1. I get way more frustrated with it than I do with my phone

OK, so I’m quite impatient by nature and I hate negotiating with any form of technology or product! But when my phone freezes or buffers, I generally just shrug it off as an inevitable glitch of technology and just wait for it to re-set.  But when Alexa freezes, or churns out some nonsense in response to my question, I get genuinely quite annoyed, to the point where I speak to it crossly!  This illustrates to me again the subconscious difference between a “human” voice request and a typed “machine command” to a phone.  Somehow, by verbally askingAlexa to do something, it’s far more frustrating when she lets you down.  Ridiculous I know, but I have been known to tell Alexa that she’s useless and that she’s annoying me (to which she apologises by the way…which really doesn’t help!)

 

  1. I know it can learn from me to become more useful, but I still haven’t invested in teaching it (yet)

I get reminders and emails about new Alexa skills. I get encouragement to have Alexa tell me jokes, or give me fun facts (Why? Who has time for this?).  I know that the more I use it and interact with it, the more “honed” to me it can become.  But in reality, I’m not yet ready for Alexa to pro-actively give me information or recommendations.  I just want it to react to my command or need at that moment.  Perhaps this will change when I can see that by teaching it, it can make a meaningful difference in getting a chore done or simplifying my life. But making the reward worth the effort still feels like it’s some way off for now.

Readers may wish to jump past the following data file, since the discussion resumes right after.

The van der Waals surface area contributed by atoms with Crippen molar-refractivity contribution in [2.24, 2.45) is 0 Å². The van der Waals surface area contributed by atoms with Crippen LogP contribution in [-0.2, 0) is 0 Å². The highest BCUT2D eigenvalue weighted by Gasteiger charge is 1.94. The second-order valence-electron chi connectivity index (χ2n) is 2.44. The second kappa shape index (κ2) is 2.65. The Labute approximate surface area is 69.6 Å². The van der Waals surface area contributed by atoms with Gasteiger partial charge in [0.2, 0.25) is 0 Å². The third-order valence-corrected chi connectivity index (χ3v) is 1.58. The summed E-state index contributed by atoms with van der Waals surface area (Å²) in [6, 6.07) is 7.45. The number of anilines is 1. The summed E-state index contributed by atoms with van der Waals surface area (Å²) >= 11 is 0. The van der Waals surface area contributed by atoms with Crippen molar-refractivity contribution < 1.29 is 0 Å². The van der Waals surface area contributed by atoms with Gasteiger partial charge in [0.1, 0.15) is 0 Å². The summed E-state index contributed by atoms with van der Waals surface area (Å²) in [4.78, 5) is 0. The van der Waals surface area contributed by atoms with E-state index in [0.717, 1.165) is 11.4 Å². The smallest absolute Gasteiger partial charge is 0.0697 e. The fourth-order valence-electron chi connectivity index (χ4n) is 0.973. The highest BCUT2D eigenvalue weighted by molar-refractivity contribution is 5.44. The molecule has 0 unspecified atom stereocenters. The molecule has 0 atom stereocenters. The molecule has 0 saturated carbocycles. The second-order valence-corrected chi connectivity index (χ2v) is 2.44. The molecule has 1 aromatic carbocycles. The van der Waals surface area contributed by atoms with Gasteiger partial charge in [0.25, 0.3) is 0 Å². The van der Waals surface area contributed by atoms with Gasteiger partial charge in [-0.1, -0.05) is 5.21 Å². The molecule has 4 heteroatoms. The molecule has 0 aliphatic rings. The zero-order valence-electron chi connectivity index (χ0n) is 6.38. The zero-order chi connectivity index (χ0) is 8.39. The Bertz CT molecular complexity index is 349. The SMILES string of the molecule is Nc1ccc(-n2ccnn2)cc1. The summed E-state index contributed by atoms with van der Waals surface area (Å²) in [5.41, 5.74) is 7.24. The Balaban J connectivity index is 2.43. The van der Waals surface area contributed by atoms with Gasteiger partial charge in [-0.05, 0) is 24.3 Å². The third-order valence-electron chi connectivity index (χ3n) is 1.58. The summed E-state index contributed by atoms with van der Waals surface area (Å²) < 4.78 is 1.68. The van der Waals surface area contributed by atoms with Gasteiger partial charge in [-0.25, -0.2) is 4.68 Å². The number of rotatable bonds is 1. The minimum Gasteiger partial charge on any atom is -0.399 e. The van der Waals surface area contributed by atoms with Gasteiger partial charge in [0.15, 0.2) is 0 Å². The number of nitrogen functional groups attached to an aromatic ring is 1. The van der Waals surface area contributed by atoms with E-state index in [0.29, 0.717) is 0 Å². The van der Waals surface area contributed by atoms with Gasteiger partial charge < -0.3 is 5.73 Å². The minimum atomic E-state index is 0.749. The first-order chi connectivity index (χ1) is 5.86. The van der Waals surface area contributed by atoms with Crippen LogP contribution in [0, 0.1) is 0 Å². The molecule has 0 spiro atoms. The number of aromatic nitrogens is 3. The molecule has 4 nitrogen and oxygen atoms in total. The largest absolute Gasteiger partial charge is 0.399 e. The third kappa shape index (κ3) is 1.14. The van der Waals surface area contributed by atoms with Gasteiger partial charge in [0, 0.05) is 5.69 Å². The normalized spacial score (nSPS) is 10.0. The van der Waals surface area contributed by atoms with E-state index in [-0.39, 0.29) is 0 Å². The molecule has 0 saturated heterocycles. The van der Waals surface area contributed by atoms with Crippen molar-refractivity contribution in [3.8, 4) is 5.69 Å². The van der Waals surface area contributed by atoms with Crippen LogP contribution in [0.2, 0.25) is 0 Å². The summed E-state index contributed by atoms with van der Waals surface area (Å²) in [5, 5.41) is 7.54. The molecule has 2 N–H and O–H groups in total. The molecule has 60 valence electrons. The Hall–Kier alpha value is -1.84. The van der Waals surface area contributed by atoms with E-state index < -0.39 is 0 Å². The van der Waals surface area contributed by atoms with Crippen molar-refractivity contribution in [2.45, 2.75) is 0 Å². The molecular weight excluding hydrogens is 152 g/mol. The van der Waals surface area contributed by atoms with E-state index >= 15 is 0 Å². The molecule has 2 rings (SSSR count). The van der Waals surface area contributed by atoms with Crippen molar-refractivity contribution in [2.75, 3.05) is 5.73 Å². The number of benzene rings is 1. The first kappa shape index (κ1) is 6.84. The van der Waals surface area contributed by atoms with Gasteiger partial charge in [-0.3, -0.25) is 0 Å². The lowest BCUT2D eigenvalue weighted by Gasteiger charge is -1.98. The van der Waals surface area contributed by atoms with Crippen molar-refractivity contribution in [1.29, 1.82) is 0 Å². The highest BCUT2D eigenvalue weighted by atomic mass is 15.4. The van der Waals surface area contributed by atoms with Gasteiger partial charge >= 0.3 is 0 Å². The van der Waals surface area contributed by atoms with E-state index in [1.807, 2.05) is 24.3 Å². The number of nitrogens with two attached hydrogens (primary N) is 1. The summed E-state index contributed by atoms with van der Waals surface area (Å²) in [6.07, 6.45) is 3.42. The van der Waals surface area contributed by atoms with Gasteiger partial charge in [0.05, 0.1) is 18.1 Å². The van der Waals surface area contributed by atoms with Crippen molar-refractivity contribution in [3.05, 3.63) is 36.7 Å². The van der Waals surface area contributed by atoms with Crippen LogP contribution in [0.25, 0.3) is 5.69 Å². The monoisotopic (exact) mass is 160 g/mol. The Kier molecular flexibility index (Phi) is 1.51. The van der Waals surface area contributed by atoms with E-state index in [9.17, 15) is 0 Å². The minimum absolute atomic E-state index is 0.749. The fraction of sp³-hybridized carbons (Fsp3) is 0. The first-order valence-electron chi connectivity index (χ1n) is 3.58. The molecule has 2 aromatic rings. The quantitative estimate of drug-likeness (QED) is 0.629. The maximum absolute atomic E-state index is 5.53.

One final insight – clearly, subconsciously, I can’t make up my mind if the Echo is an “it” (technology) or Alexa (human)! It can depend on my mood or the task I’m addressing.  At Untapped, as we work more and more with emerging technologies, we often hear people express this human-tech “split personality”.  The most seamless tech products that people bond with strongly will be those that offer the power of technology with just the right amount of intuitive, human elements.

Suzanne Allers
Suzanne Allers
[email protected]

Suzanne loves to apply creative and analytical thinking to connect the worlds of the consumer and technology, leading to breakthrough product design and communication.